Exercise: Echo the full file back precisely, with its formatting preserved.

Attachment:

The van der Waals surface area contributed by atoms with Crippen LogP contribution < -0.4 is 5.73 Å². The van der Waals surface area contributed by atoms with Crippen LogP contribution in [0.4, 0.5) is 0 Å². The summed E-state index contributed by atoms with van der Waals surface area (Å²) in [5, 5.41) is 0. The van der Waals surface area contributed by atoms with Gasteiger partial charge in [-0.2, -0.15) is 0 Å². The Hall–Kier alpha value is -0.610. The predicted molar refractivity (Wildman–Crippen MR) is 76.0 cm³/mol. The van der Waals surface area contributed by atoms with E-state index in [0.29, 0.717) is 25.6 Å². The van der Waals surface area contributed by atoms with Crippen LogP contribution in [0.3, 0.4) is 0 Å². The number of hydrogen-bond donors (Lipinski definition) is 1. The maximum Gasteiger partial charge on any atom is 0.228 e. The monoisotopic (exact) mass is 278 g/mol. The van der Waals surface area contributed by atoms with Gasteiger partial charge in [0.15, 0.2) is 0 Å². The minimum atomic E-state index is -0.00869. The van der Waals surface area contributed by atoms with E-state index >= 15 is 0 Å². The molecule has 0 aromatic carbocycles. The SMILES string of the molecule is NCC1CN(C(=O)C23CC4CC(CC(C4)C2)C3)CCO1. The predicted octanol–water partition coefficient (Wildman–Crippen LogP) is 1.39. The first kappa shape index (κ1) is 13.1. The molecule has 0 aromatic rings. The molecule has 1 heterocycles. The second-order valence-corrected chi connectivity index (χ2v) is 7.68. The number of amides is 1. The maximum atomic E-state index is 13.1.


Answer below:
The van der Waals surface area contributed by atoms with Crippen LogP contribution < -0.4 is 5.73 Å². The van der Waals surface area contributed by atoms with Crippen LogP contribution in [0.4, 0.5) is 0 Å². The summed E-state index contributed by atoms with van der Waals surface area (Å²) in [5, 5.41) is 0. The van der Waals surface area contributed by atoms with Gasteiger partial charge in [-0.2, -0.15) is 0 Å². The Hall–Kier alpha value is -0.610. The predicted molar refractivity (Wildman–Crippen MR) is 76.0 cm³/mol. The van der Waals surface area contributed by atoms with E-state index in [0.29, 0.717) is 25.6 Å². The van der Waals surface area contributed by atoms with Crippen LogP contribution in [0.3, 0.4) is 0 Å². The number of hydrogen-bond donors (Lipinski definition) is 1. The maximum Gasteiger partial charge on any atom is 0.228 e. The monoisotopic (exact) mass is 278 g/mol. The van der Waals surface area contributed by atoms with Gasteiger partial charge in [0.15, 0.2) is 0 Å². The minimum atomic E-state index is -0.00869. The van der Waals surface area contributed by atoms with E-state index >= 15 is 0 Å². The molecule has 0 aromatic carbocycles. The SMILES string of the molecule is NCC1CN(C(=O)C23CC4CC(CC(C4)C2)C3)CCO1. The predicted octanol–water partition coefficient (Wildman–Crippen LogP) is 1.39. The first kappa shape index (κ1) is 13.1. The molecule has 0 aromatic rings. The molecule has 1 heterocycles. The second-order valence-corrected chi connectivity index (χ2v) is 7.68. The number of amides is 1. The maximum atomic E-state index is 13.1.